why is scala preferred to java?

Scala's advantages Scala has an exact syntax, which eliminates repetitive code. It is both an object-oriented language and a functional language. This combination makes Scala the right choice for web development. Companies that have started using Scala are also contributing to the recent growth of Scala as a mainstream language.

Scala enough to give you a preview of Scala's power and capabilities and whet your appetite to learn the language. With a growing Scala community on the forums, it's not hard to find an answer to any question about Scala, which adds to your learning experience. Scala offers clean code, advanced features, functional and object-oriented programming in an open source package that leverages the Java environment. Along with the superior functional programming idioms available to take advantage of multi-core CPU architectures, Scala has the right mix of the popular object-oriented paradigm.

To advance your programming skills, it is good to learn at least one language from different paradigms, such as imperative, logical, functional and OOP, and Scala gives you the opportunity to explore both functional and OOP together. One thing you may not know about Scala is that it was originally developed at the Swiss university EPFL in an attempt to apply recent innovations in programming language research to a language that could gain traction in the mainstream, such as Java. Scala also offers closures, a feature that dynamic languages such as Python and Ruby have adopted from the functional programming paradigm. As a result, there are indeed code distinctions and paradigm shifts that can make it a bit difficult to initially learn to program in Scala, but the result is a much cleaner and well-organised language that is ultimately easier to use and increases productivity.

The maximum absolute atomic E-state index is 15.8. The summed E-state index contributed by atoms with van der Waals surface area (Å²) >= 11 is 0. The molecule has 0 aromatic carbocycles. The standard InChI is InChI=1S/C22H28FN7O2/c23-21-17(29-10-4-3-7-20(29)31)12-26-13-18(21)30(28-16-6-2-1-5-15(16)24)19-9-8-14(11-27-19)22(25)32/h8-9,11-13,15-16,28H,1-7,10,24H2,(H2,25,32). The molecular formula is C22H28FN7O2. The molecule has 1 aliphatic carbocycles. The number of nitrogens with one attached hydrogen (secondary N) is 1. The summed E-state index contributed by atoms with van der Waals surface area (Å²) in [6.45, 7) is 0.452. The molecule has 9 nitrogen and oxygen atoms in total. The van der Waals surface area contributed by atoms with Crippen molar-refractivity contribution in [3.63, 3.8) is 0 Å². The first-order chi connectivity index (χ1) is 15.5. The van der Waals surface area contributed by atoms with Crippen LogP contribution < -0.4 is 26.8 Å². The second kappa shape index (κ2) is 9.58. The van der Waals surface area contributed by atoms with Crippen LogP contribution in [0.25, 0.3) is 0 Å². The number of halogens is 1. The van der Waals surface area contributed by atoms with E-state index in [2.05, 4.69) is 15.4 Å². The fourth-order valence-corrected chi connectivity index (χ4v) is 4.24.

This combination of features makes it possible to write programs in Scala that are quite concise and elegant. For a Java developer, learning a classical functional programming language like Haskell or OCaml is much more difficult than Scala. In my opinion, for Scala to grow as a real Java alternative, given that Java 8 also has functional programming support, it has to attract more and more Java developers. As in other functional programming languages, in Scala, functions are first-class citizens (meaning you can pass them as values), and Scala also supports anonymous functions and currying (partial application of multi-argument functions).

The popularity and use of Scala is growing rapidly, as evidenced by the increasing number of vacancies for Scala developers.